And if there be any original defects, or adventitious ones introduced by time or corruption, it is not an easy thing to get them changed, even when all the world sees there is an opportunity for it.
For if it reach no farther than some private men′s cases, though they have a right to defend themselves, and to recover by force what by unlawful force is taken from them, yet the right to do so will not easily engage them in a contest wherein they are sure to perish; it being as impossible for one or a few oppressed men to disturb the government where the body of the people do not think themselves concerned in it, as for a raving madman or heady malcontent to overturn a well-settled state, the people being as little apt to follow the one as the other.209.
Doesn't Hobbes have rights in the contract? He doesn't have natural rights, but doesn't he have rights in the contract? I'm not as interested for now in how we get rights but whether having an obligation means having a right. For Hobbes you clearly have no obligations (and I assume no rights) in the state of nature, but you clearly do have obligations in the contract to others in the contract who have agreed to sacrifice certain freedoms to gain what we might call rights. I don't know if he uses the word, but even if he didn't he certainly could without really changing his substantive views.
I generally dislike rights language and in any event think it is used FAR too freely, but your formulation sounds correct to me, Jeremy, that rights must have a corresponding obligation but not necessarily the converse.
Similarly, men still encounter more challenges in accessing family-friendly work policies, or flexible working arrangements compared to their women counterparts. Real gender equality in the workplace can only be attained when employees have access to and enjoy the same rewards, resources and opportunities regardless of whether they are a woman or a man.All human beings have the right to work and the same employment opportunities.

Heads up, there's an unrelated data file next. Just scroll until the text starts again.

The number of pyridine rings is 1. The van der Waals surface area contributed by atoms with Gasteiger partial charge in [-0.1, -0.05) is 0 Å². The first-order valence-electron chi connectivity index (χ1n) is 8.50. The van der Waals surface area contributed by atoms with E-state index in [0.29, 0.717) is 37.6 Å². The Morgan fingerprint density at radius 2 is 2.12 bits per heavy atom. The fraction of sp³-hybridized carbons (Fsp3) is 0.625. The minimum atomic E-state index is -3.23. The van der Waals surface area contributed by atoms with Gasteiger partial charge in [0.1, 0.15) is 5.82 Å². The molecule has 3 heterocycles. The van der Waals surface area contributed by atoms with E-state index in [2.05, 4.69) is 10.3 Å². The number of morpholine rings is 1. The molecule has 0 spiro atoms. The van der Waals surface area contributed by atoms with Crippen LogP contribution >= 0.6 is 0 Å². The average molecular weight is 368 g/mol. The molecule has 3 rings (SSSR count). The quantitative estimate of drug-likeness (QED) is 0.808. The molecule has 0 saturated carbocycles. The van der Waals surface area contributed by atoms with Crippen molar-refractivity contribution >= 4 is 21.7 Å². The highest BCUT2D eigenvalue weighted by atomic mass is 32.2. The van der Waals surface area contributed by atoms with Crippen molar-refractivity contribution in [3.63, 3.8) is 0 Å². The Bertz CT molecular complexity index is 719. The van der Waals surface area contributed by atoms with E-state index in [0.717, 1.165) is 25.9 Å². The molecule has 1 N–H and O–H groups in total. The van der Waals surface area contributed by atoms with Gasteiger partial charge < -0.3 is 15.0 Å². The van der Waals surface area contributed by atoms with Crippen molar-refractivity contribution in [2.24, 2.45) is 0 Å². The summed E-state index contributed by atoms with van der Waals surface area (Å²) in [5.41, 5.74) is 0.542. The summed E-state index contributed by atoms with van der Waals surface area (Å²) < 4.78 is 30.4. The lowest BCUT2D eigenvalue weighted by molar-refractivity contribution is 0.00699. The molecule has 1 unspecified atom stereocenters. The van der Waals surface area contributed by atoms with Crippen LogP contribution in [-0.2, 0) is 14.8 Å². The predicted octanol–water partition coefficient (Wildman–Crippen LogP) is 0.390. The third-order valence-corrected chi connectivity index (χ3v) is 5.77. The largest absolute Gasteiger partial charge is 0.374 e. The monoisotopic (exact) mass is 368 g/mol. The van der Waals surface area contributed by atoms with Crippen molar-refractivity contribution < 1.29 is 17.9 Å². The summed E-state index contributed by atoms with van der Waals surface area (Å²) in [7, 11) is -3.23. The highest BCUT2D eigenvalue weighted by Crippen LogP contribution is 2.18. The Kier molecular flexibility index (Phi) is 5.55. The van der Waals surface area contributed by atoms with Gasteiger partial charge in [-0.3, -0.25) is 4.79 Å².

According to Hoff Sommers (), conventional expectations arise in certain social structures, such as friendship or nurturing relationships, and these expectations are comparable to making promises. In promising, the promisee can lay a claim on what the promiser has agreed to do. If parent–child relationships can be compared with relationships between promiser and promisee, and conventional expectations to promises, then the parent has a ‘right’ to what they expect from their children. In this view, the promise of the parent–child relationship is that adult children be “grateful, loyal, attentive, respectful and deferential to parents” (Hoff Sommers , p. 447).
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When we think about the argument of reciprocity as a commonsense moral belief, this belief does probably not involve keeping a checkbook of what is given and received, nor the notion that exactly that should be given which is received. It cannot be meant to imply the repayment of a debt in the literal sense, and to portray the argument thus makes it a caricature. The arguments against this norm are probably best understood in a context of duties and corresponding rights. The indeterminate nature of duties based on a broad interpretation of ‘debt’ or on gratitude makes it hard to define corresponding rights of parents to receiving a certain kind of support from their children. In the absence of such strict duties and rights, it would be hard to build policies based on such duties. But it would still be possible to defend the existence of an indeterminate, imperfect duty of gratitude at the individual level. However, although some form of reciprocity, indebtedness or gratitude may be part of someone’s individual filial obligations, we claim that a theory of reciprocity has too narrow a scope if it portrays the parents as benefiting the child in childhood, and the adult child as the benefactor of elderly parents later in life. A quite different view on the parent–child relationship is offered by the friendship model of filial obligations.
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